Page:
Russian Hackers Aren’t Prolific—They’re Just Really, Really Good

How It Works
Aug. 6 2014 5:51 PM

Is Russia Really the Cybercrime Capital?

The New York Times reported yesterday that a Russian crime ring had assembled a collection of more than a billion Internet passwords. While some are casting doubt on claims that this is the “biggest hack ever,” it does appear to be a significant milestone in the history of cybercrime as well as the latest in a string of high-profile cases involving Russian hackers.

Joshua Keating Joshua Keating

Joshua Keating is a staff writer at Slate focusing on international affairs and writes the World blog. 

Earlier this month, alleged hacker Roman Selezev, known online by the alias Track2, was arrested in Guam on suspicion of stealing data from hundreds of thousands of credit cards. He’s currently the subject of a diplomatic scuffle between Washington and Moscow. And in June, the U.S. unveiled charges against Evgeniy Bogacgev, who is accused of installing malware on computers around the world to access banking data, leading to more than $100 million in thefts. Does this all mean that Russia is the world capital of hacking?

Advertisement

In volume terms, it’s not at all. In a report last year, cloud services provider Akamai reported that Indonesia had overtaken China as the leading source of cyberattacks, accounting for 38 percent of the worldwide total. Russian hackers accounted for a measly 1.7 percent of attacks, putting them behind their counterparts in the United States, Taiwan, Turkey, and India.

What Russia does have is a fairly robust underground cybercrime market, reportedly valued at around $2 billion per year. Russian hackers are also blamed for about a third of all new viruses. The first widely reported bank hacking case—the transfer of $10 million from a Citibank account in 1994—involved a hacker in St. Petersburg. Services from password theft to spamming to denial of service attacks are relatively easy to acquire from Russian hackers.

And while the evidence here is more anecdotal, Russian hackers do seem to be behind plenty of particularly audacious hacks, such as, allegedly, the malware that captured data from 70 million Target customers.

Why would Russia have such a highly developed black market for hackers? It may be that enforcement is lax, although Russia has launched periodic crackdowns on cybercrime. Some have also suggested that the sluggish Russian economy has failed to provide employment for graduates of the country’s very strong technical universities.

Whatever the reason, it’s likely that ongoing geopolitical tensions will make it less likely that the U.S. and Russia will cooperate on getting to source of the problem, and that cybercrime will continue to be a source of diplomatic friction in the years to come.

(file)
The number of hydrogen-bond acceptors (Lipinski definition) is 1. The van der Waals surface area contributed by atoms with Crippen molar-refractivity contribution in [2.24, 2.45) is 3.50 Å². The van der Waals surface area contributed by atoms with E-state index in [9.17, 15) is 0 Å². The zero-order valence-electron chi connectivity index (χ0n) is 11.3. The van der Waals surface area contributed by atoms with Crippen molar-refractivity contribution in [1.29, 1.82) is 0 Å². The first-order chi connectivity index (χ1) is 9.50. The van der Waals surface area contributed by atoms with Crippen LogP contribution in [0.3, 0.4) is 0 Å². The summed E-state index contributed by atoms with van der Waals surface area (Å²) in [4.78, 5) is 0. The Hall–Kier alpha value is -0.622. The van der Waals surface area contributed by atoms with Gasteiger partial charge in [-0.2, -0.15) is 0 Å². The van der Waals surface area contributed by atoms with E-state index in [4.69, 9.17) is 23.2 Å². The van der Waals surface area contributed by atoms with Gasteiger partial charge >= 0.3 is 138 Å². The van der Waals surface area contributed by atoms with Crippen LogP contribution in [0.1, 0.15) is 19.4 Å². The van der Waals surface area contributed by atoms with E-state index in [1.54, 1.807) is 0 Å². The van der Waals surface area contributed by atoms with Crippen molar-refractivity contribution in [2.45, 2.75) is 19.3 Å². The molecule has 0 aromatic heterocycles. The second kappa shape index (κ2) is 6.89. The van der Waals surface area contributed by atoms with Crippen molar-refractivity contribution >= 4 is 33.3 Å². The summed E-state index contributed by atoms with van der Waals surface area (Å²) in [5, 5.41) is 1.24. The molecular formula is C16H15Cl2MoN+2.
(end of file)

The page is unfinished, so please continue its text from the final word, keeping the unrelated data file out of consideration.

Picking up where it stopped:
Joshua Keating is a staff writer at Slate focusing on international affairs and writes the World blog. 

TODAY IN SLATE

Foreigners

More Than Scottish Pride

Scotland’s referendum isn’t about nationalism. It’s about a system that failed, and a new generation looking to take a chance on itself. 

What Charles Barkley Gets Wrong About Corporal Punishment and Black Culture

Why Greenland’s “Dark Snow” Should Worry You

Three Talented Actresses in Three Terrible New Shows

The Human Need to Find Connections in Everything

It’s the source of creativity and delusions. It can harm us more than it helps us.

Jurisprudence

Happy Constitution Day!

Too bad it’s almost certainly unconstitutional.

Is It Worth Paying Full Price for the iPhone 6 to Keep Your Unlimited Data Plan? We Crunch the Numbers.

What to Do if You Literally Get a Bug in Your Ear

  News & Politics
Books
Sept. 17 2014 10:36 AM MacArthur Fellow Alison Bechdel Recounts Telling Her Mother About Her Best-Selling Memoir MacArthur Fellow Alison Bechdel recounts telling her mother about her best-selling memoir.
  Business
Moneybox
Sept. 16 2014 4:16 PM The iPhone 6 Marks a Fresh Chance for Wireless Carriers to Kill Your Unlimited Data
  Life
The Eye
Sept. 16 2014 12:20 PM These Outdoor Cat Shelters Have More Style Than the Average Home
  Double X
The XX Factor
Sept. 15 2014 3:31 PM My Year As an Abortion Doula
  Slate Plus
Slate Fare
Sept. 17 2014 9:37 AM Is Slate Too Liberal?  A members-only open thread.
  Arts
Behold
Sept. 17 2014 11:06 AM Inside the Exclusive World of Members-Only Clubs
  Technology
Future Tense
Sept. 17 2014 11:14 AM How Does That Geometry Problem Make You Feel? Computer tutors that can read students’ emotions.
  Health & Science
Bad Astronomy
Sept. 17 2014 11:18 AM A Bridge Across the Sky
  Sports
Sports Nut
Sept. 15 2014 9:05 PM Giving Up on Goodell How the NFL lost the trust of its most loyal reporters.